This week on the iPlayer I have once again watched ‘Film 2013’ and concluded that it ain’t what they say, it’s the way that they say it.  Come back, Barry Norman! I hear myself crying (and why not?)  The whole programme has been sofa-ed: it’s been smartarsed; it’s been kohled and mascara-ed and chatted and packaged in a ‘don’t-let-the-viewer-switch-channels’ panic.  Claudia Winkelman comes across like a ’60’s diva; all mascara and kohl and very little self-confidence, while her guests rattle off smartarse comments at nineteen to the dozen (see how I worked that in there?)  Still, it does all make some kind of sense and if you can disentangle what they’re saying from the way they’re saying it, it is worth listening to.  Viz. this week’s review of the Hobbit, summed up in the words ‘this isn’t a Tolkein trilogy, it’s a Peter Jackson trilogy.’  That one has disappeared from the iplayer, alas, and I have yet to catch up with this week’s which reviews the latest (yawn) ‘Anchorman’ and more interestingly a remake of ‘The Secret Life of Walter Mitty’.


‘Mastermind’ continues to be compelling, even hosting a special ‘Dr Who’ edition where the chair was filled, predictably, by a succession of geeks; three men and one woman.  Endearingly they focussed on the old Dr Who’s; and although the woman didn’t do brilliantly in the first round, she won in the end as the others were terrible at general knowledge!


‘Last Tango in Halifax’ continues to fascinate, though I haven’t quite finished this episode:


And finally, thanks to both Jane and Peter for cheering me up yesterday.

Kirk out

PS  Seen anything you like on iplayer?  Let me know

Yesterday, All My Troubles Seemed So Close…

So what happened yesterday?  Well, after an uneventful morning, Mark and I headed to the Clock Tower for what turned out to be a rather muted protest at the effect of budget cuts on the disabled.  According to a recent Freedom of Information request, there have been thousands of deaths following claimants failing the incapacity benefit test; this sticks in the craw particularly since today’s announcement of an 11% pay rise for MPs.  Now, I note that the three party leaders have opposed this, but who the hell thought it was a good idea?  MPs already get a basic salary of 66,000 (that’s about six times our household income), not to mention expenses and allowances and the highly controversial second home scheme.  The whole thing stinks, and there to point this out was a gathering of disabled people, Left Unity people, other socialists and priests including the soon-to-be-licensed Poineer Priest amongst the homeless, Rev. Helen Hayes.  Oo!  Apparently she’s going to be licensed at the Martyrs!


The protest got off to a slow start as the PA took a while to arrive; however it featured a good balance of speeches, singing and poetry (from me, doing the poem I did at the LU conference, see Monday’s post)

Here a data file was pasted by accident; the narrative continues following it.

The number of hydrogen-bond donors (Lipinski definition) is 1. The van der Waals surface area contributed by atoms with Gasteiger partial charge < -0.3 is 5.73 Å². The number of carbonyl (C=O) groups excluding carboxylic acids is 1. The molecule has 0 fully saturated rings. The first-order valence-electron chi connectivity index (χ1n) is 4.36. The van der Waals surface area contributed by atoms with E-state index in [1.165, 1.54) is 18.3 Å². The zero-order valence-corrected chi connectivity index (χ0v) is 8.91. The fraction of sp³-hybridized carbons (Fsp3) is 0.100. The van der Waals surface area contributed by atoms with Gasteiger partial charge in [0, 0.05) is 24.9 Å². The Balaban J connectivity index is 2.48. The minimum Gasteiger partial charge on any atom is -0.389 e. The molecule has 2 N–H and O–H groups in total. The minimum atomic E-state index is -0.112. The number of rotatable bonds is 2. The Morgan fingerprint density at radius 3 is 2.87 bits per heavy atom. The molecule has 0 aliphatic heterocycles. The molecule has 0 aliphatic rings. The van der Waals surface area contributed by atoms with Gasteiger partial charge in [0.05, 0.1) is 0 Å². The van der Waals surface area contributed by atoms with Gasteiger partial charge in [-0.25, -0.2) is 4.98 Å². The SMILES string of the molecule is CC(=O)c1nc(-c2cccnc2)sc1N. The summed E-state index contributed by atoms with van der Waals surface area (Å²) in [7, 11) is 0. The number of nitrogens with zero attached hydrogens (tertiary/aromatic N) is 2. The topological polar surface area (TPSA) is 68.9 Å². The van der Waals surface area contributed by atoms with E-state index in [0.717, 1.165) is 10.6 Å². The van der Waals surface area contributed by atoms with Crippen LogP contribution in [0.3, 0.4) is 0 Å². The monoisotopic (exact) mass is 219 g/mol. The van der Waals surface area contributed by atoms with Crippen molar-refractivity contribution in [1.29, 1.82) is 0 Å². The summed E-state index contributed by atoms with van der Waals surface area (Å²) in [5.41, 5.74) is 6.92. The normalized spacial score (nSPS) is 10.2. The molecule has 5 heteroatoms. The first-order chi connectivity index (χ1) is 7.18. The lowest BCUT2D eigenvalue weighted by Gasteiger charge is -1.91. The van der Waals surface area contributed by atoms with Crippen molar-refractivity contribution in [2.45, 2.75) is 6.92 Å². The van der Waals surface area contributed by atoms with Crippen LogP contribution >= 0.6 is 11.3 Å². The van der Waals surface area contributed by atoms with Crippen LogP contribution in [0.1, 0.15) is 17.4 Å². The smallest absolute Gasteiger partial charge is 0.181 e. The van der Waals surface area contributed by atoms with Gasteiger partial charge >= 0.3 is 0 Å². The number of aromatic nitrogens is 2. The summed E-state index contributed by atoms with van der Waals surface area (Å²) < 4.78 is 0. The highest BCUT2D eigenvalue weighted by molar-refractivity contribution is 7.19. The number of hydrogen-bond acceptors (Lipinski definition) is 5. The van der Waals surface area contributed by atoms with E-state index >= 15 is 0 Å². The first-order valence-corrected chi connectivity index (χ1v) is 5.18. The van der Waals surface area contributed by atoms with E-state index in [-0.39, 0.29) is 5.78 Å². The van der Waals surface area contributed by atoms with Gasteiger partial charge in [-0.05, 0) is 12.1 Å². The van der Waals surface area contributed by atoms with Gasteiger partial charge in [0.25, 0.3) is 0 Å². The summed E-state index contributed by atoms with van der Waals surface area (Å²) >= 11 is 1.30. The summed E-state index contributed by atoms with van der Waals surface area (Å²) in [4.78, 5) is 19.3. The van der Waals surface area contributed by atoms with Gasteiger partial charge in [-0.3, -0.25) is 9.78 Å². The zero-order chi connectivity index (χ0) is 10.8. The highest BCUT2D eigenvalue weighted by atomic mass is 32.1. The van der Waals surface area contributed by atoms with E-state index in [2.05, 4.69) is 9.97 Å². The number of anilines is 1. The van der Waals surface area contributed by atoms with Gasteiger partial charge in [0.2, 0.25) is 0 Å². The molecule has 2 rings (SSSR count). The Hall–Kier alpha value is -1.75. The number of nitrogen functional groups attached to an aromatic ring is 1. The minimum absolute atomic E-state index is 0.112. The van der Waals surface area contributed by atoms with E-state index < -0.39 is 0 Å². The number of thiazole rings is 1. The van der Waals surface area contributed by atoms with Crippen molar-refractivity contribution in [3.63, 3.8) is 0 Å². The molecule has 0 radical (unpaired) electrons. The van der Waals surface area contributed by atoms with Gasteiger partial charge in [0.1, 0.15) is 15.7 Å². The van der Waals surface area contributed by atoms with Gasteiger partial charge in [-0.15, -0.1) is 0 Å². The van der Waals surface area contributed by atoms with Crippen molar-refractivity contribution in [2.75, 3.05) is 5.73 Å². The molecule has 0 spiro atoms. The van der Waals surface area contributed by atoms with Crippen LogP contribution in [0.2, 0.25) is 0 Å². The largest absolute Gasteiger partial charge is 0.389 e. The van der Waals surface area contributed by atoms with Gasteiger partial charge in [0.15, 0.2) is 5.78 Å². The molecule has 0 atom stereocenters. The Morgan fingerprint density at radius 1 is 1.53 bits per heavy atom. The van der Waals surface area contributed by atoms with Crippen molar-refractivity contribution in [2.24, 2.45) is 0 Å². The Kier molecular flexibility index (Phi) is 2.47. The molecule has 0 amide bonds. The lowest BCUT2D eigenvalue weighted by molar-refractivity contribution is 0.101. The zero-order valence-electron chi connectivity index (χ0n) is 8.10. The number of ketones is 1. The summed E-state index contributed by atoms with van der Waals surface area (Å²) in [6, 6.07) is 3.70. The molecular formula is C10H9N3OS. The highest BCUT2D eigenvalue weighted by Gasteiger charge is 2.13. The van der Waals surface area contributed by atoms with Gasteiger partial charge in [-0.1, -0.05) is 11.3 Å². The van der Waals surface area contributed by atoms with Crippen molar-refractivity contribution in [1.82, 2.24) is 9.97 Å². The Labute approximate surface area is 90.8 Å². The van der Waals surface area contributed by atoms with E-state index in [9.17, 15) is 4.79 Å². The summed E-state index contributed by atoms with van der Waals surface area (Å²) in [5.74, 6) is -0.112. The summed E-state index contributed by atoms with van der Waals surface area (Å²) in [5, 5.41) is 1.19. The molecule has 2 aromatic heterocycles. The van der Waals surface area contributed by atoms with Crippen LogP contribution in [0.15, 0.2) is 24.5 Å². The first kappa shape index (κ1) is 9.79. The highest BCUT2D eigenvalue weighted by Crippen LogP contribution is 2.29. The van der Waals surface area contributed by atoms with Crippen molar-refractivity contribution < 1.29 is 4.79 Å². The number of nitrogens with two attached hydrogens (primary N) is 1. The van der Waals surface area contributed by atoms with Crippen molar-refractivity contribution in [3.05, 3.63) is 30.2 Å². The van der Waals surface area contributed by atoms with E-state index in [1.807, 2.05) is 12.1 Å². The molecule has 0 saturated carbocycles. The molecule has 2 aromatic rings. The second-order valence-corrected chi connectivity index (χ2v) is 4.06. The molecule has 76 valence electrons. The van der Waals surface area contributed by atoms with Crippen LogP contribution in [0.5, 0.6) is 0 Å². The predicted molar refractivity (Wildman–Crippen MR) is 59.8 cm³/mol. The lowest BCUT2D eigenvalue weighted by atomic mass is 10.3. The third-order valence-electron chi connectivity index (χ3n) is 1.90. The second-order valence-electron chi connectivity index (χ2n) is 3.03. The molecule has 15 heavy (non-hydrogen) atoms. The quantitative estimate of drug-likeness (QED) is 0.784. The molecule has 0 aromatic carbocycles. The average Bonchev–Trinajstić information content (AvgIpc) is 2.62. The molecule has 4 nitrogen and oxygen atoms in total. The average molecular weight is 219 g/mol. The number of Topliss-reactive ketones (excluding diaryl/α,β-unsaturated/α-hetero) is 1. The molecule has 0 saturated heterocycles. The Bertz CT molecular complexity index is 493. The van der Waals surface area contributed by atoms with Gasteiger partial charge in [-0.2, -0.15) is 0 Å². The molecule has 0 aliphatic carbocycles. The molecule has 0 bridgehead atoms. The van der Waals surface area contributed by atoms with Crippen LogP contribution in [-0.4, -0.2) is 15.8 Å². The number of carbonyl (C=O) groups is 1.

And so to Peter’s, where we began the afternoon by toasting Nelson Mandela with a glass of South African shiraz, then descended into the rough with the Sicilian red which I brought and which Peter so much enjoys, and after that we broke out the other Merlot and then the South American bhajis descended into the rough with the cheese scones and Chris Conway came over with his three-headed girl and…

You get the picture.

Kirk out

Wot No Post?

Alas, no – for this morning I was sleeping off a rather drastically good night out in the centre of Leicester. We started at the Ale Wagon then moved to the Black Boy which sadly was shut, so we cut across a car-park to the Barley Mow where I had the first of the evening’s Pedigrees. Nice! After that we moved sideways to the Parcel Yard, which does exactly what it says on the tin, and then a stagger across to the Rainbow and Dove where Mark broke a 16-year alcohol-free streak by having a whisky! I am happy to report that the R+D now does Pedigree too, so after that we found the Manhattan, the last bar of the evening, which you I was under the mistaken impression was the Exchange bar.

And so to bed…

Kirk out

Says Who?

Well, duh!  It’s perfectly obvious when you know – but I didn’t realise that ‘Simon Says’ was the centenary celebration of De Montfort Hall and therefore ‘Simon’ refers to Simon de Montfort.  I always wondered why it was called ‘Simon Says’…  De Montfort was credited with being the architect of English democracy but he was also something of a Bad Egg because he killed lots of Jews.

But!  Zooming forward to recent history – yesterday, in fact – well, what can I say?  I had a terrific day, poeting in a Winnie-the-Pooh sort of demi-forest, and then drinking mild and eating curry before lapsing into the acoustic tent to listen to a three-piece.  The acoustic area was not as acoustic as I would have liked, and the queues for beer grew unfeasibly long so that I only managed a couple of pints during the whole afternoon (probably no bad thing) – then we went outside for more poetry and thence into the marquee to watch Andy’s partner’s son’s band Skam, a competent three-piece who play very loud thrash-rock: and then into the main auditorium where we saw ‘By the Rivers’.  Another ‘duh!’ moment occurred as I then realised that BTR – of course – play ska/reggae: it was great stuff and very boppy and I even managed to get Mark dancing.  This was no mean feat as he has consistently refused to dance with me ever since our wedding (not that anything untoward happened at our wedding – he’s just got a complex about it).  Then by about seven, having been there eight hours, I’d had enough and so we slogged it home through near-torrential rain (my clothes are still drying) discussing the poetry and the music and how great it was that so many people had been able to come and cute all the babies had looked in their ear-defenders.

Here’s the vid of me performing.  A lot of people seemed to like ‘The Ballad of the Bowstring Bridge’ and I have had requests for a video of the musical version, so watch this space…


Kirk out